Procedural Change in the EU’s Common Foreign and Security Policy

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In April 2023, the member countries of the European Union (EU), led by Germany and including France, Italy, Belgium, Spain, Finland, the Netherlands, Luxembourg, and Slovenia, came together to announce a new decision. The announcement pertained to a request for changing the procedure of decisions made within the framework of the Common Foreign and Security Policy (CFSP) of the EU. It involved a shift from unanimity to qualified majority voting, and it was stated that a group would be established to promote this transition. This group was named the “Friends Group”.

The CFSP of the EU is built upon the goals of preserving peace, strengthening international security, promoting international cooperation, enhancing democracy and the rule of law, and developing and consolidating respect for human rights and fundamental freedoms. In line with all these objectives, it was envisioned that instead of individual efforts by the 28 member states of the EU on the global stage, collaboration with other countries within the EU would lead to greater effectiveness. In accordance with this vision, these countries were encouraged to embrace the CFSP of the EU. However, this common foreign and security policy has occasionally clashed with and continues to conflict with the national foreign and security policies of EU member states.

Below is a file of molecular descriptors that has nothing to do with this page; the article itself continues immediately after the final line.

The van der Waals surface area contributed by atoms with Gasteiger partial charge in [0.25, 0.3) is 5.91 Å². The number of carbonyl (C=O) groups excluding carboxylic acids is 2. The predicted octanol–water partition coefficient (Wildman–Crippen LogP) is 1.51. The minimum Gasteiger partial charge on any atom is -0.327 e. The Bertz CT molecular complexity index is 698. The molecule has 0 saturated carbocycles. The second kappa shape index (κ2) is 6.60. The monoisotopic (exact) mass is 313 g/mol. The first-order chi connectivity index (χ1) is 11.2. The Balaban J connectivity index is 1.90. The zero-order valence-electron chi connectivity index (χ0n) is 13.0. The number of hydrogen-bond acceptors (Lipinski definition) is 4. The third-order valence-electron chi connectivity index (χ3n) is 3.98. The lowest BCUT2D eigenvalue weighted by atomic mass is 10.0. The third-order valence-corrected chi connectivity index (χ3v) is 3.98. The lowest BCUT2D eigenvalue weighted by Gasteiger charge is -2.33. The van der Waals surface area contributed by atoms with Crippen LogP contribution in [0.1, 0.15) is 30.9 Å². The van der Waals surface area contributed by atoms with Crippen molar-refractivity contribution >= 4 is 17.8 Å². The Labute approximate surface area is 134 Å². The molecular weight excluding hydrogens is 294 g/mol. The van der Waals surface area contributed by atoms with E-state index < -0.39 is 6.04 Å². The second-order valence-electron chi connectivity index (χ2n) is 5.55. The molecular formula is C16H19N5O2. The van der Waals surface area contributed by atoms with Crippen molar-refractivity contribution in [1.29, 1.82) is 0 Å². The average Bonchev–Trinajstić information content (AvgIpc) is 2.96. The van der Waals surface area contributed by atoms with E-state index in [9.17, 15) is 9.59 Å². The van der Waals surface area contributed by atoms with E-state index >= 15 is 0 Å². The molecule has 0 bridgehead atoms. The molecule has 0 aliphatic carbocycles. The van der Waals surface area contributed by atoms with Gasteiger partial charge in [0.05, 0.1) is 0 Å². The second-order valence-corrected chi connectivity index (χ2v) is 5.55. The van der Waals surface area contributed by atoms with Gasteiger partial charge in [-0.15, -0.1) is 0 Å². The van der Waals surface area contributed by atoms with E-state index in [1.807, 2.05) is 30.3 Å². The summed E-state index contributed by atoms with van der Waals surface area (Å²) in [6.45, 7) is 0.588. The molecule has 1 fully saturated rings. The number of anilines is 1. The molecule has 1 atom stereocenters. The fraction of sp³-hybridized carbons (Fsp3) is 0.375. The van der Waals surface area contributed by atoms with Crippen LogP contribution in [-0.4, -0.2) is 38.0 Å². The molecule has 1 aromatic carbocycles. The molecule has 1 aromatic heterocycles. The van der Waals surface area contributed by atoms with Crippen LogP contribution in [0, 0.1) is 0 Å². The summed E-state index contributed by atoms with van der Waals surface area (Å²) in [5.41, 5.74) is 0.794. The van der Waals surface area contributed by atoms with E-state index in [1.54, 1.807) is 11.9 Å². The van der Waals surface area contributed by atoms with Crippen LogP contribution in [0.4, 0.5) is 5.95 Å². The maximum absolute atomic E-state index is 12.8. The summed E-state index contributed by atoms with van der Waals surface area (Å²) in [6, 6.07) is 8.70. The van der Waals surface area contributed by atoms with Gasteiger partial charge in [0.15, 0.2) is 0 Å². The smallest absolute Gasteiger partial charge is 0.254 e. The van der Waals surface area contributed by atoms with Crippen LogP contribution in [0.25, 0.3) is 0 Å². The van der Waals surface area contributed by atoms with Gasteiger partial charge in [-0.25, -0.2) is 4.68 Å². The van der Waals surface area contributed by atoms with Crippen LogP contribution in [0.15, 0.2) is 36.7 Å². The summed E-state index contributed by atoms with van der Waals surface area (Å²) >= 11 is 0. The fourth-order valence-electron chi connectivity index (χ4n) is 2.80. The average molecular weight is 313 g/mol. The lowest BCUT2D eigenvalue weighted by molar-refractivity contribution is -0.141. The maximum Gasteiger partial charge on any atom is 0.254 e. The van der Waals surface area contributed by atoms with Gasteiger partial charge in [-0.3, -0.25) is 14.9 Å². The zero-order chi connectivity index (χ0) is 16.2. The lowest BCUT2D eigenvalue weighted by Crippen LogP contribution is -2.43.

The most recent event where we observed the conflict between national government policies and common EU policies was the Russia-Ukraine War. Following Russia’s invasion of Ukraine, the national governments of the EU came together to identify the necessary steps to be taken. Approximately 10 sanction packages were executed by the EU against Russia. The sanctions adopted by the EU were implemented, but the decision-making process experienced delays and occasional disruptions. In this regard, some national governments, particularly those who did not see sanctions against Russia as favorable to their national interests, played a role.

Therefore, the Friends Group advocates for a change in the decision-making procedure of the EU’s CFSP, using the example of the Russia-Ukraine War. The highest decision-making body within the EU’s CFSP is the European Council, consisting of the heads of state or government of the EU countries. Currently, most decisions regarding foreign and security policy discussed in this council require the consensus of all EU member states. If any member state dissents, it is not possible for any decision to be approved.

The new decision-making procedure advocated by the Friends Group is the qualified majority voting method. Under this system, ODGP decisions presented for voting in the European Council would require the approval of at least 55% of the member countries representing at least 65% of the EU population in order to take effect.